Several folks have told me that the stories of some of my encounters in researching Lee Marvin: Point Blank are worthy of a book itself. Well, with that in mind, I’ve decided to recount some of those adventures periodically via this blog. First up, the late, great film and TV director, John Frankenheimer. L.A. Times film critic Charles Champlin graciously put me in contact with Frankenheimer of whom whose films I have been a fan of, such as The Manchurian Candidate, Seven Days in May, Bird Man of Alcatraz and especially the underrated Seconds.
Getting the interview itself was somewhat rocky as schedule conflicts, traffic, and unfortunate events kept cropping up on both ends. Yet, I persevered. In doing so I learned a basic rule of thumb that a researcher can really do nothing about but grit one’s teeth and sally forth. Works like this: If the subject is amenable and easy to get along with, then whoever you must come in contact with in their sphere is almost always the opposite, i.e. managers/agents/assistant/Gal Fridays, etc. Since Frankenheimer was ultimately a wonderful interview, you can guess what his assistant was like. She’ll remain nameless out of respect, but geez, did she put me through the wringer!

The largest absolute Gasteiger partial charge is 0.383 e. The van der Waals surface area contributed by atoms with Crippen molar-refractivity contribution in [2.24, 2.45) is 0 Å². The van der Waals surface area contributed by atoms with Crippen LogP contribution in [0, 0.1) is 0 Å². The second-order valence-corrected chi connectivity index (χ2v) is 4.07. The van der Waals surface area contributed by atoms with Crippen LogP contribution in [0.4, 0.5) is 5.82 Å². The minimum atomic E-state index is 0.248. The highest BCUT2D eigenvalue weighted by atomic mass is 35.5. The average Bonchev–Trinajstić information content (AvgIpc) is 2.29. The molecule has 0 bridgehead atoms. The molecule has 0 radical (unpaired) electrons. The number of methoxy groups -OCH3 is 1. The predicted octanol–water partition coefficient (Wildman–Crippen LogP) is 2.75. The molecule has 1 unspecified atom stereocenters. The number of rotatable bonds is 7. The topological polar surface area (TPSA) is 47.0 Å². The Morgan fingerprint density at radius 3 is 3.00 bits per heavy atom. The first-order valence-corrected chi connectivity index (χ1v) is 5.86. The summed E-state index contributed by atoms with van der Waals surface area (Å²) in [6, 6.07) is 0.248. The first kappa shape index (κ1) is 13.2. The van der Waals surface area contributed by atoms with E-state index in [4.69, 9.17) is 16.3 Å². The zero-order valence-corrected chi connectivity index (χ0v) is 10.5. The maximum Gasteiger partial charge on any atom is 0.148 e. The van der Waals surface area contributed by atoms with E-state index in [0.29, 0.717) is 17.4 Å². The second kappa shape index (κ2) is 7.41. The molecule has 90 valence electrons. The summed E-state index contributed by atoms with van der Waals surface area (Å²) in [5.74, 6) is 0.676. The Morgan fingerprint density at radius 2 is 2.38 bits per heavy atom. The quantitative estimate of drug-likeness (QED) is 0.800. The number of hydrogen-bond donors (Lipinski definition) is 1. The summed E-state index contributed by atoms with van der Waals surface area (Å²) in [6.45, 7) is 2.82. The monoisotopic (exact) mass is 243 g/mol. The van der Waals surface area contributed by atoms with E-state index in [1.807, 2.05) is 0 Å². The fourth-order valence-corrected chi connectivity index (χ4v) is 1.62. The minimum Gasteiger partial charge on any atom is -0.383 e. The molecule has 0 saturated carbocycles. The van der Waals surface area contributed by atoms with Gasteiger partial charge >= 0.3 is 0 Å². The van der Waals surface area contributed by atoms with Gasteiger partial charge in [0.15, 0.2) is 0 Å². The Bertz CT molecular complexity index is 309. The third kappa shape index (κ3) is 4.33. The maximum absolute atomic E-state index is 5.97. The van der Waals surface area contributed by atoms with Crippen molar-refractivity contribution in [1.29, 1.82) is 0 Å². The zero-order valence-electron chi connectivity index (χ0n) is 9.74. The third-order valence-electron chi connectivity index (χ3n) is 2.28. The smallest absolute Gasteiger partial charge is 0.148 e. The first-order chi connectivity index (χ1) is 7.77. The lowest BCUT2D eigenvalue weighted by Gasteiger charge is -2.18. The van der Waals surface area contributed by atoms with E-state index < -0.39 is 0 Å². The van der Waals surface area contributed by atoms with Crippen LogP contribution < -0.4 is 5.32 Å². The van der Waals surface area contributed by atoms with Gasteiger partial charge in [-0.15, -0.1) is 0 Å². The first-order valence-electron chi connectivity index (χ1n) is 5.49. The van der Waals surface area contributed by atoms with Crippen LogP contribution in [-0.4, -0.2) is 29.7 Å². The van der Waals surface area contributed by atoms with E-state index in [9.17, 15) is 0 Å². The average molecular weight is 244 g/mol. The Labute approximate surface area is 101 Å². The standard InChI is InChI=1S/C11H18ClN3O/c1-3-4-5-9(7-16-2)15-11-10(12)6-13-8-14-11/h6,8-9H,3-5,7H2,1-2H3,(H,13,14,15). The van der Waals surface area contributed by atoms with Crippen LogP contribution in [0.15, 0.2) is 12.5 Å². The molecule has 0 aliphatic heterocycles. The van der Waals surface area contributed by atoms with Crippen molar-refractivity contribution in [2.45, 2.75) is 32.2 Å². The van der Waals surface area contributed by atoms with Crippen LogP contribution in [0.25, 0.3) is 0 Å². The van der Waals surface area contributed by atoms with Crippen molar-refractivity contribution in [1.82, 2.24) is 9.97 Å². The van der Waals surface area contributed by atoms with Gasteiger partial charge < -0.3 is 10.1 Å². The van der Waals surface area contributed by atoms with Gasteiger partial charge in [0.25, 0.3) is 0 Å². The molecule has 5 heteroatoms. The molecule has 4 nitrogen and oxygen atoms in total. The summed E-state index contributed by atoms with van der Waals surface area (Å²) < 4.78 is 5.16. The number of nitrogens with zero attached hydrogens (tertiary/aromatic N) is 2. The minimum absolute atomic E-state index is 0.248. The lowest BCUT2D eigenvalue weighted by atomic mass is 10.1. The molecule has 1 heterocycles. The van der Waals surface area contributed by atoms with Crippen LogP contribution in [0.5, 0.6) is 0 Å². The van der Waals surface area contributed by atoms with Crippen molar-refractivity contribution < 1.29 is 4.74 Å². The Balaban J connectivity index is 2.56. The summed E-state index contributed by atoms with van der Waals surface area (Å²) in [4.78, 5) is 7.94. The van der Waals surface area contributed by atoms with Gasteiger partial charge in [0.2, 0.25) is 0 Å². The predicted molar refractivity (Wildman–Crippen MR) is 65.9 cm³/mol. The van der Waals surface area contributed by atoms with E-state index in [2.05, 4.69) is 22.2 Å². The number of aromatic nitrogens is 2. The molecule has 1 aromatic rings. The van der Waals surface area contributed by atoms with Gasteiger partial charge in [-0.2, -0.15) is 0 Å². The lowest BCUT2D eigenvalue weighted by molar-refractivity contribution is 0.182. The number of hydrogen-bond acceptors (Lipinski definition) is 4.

As for Frankenheimer, he could not have been more forthcoming with wonderful heretofore unknown tales of working with Marvin in both early live television and in the mammoth undertaking of filming Eugene O’Neill’s The Iceman Cometh with Marvin in the starring role as Hickey. I had no idea that both Gene Hackman and Marlon Brando were up for the role which Frankenheimer savored with delight in recounting how glad he was that Marvin played it. There were other revelations, of course, but you have to read the book to discover those.

Director John Frankenheimer (left) with Lee Marvin on the set of The Iceman Cometh (1973).

Director John Frankenheimer (left) with Lee Marvin on the set of The Iceman Cometh (1973).